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SPOTLIGHT: PZC Chairman Jon Carroll

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When Jon Carroll ran for Planning & Zoning Commissioner (PZC) last Fall, he could not have foreseen that he would soon be serving as Chair.
Staff Writer

His 20 years’ work as a utility contractor prepared him for the “world of regulations”, having to comply with local, state, federal and military project requirements. But it was his work as co-owner of the local Briar Hill Farm, his “passion”, that got him involved with Planning & Zoning, as he helped write a regulation allowing farm stands. When an open seat emerged, he decided to run for it. A newcomer, he was surprised to be elected Chair, “but now that we’re a few months in, I’m happy that I’m the Chair, and I’m quite comfortable and confident to be in that position,” he said. He believes his background helps “navigate these applications and some of the intricacies of certain regulations or questions...”

Carroll participated in a telephone interview with The Goshen News on April 2nd.

Q: Marty Connor’s resignation came as a surprise after 30 years as Town Planner and Zoning Enforcement Officer (ZEO). Were you surprised?

“I was somewhat surprised about it. Obviously, we all appreciate Marty’s years of service to the Town and I do hope that he’s able to go out and enjoy spending time with his grandchildren and pursuing his personal interests.”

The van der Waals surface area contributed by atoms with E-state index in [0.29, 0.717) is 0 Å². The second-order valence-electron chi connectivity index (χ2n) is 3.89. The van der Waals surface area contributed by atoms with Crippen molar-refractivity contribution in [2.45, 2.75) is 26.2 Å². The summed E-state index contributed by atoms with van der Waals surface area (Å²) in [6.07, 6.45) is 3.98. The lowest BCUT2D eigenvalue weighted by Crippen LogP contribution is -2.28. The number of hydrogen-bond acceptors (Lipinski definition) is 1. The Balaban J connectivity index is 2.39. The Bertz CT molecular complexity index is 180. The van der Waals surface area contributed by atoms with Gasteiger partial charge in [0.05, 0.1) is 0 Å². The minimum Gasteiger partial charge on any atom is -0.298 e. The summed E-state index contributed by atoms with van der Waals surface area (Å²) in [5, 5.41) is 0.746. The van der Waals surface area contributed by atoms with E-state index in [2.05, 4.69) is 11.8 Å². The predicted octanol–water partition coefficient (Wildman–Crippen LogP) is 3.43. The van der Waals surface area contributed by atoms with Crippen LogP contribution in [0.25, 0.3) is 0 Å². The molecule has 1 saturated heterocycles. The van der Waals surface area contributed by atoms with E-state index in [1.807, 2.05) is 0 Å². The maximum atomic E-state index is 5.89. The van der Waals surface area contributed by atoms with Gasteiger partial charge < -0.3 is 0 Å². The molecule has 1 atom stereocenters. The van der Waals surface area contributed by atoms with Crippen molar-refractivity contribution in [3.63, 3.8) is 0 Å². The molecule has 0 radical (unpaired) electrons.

Q: As the search for a replacement is undertaken, should the Town be looking for one person to fulfill the roles of Planner, ZEO, and Inland Wetlands Enforcement Officer, or should it be split up?

“Those jobs are really tied together and go hand-in-hand with each other. The person who’s issuing the permits would also be the person going out and inspecting and that way they can be fulfilling multiple functions…you can make sure that things within the plan are being done as prescribed in that plan…I believe that makes the most sense… It is a lot of power to give to one person, but that’s why we have commissioners…who were elected to oversee that individual, and make sure that they are doing what the Town wants.”

 Q: The commission has reinstated Public Comments on their meeting agendas, and contrary to past practice of all communications being filtered through the Town Planner as a gatekeeper, commissioners are now individually communicating by phone or email with the townspeople who elected them. How’s that working?

“I don’t know before, to what extent the Commission was receiving correspondence or not…but I know we are receiving a lot of feedback and information now from the townspeople, and I think that’s a wonderful thing…

Public Comment, which goes back to transparency… is something we campaigned on, and which is something all of the town wanted… It allows the people to have a voice….Not everything can be discussed outside of meetings…but we can have conversations or at least listen to the people and hear their opinions.

Q: Sometimes you have an issue, like the recent North Street Country Club application, with people on both sides of the issue. The majority of speakers were in favor.. Do you go with the majority?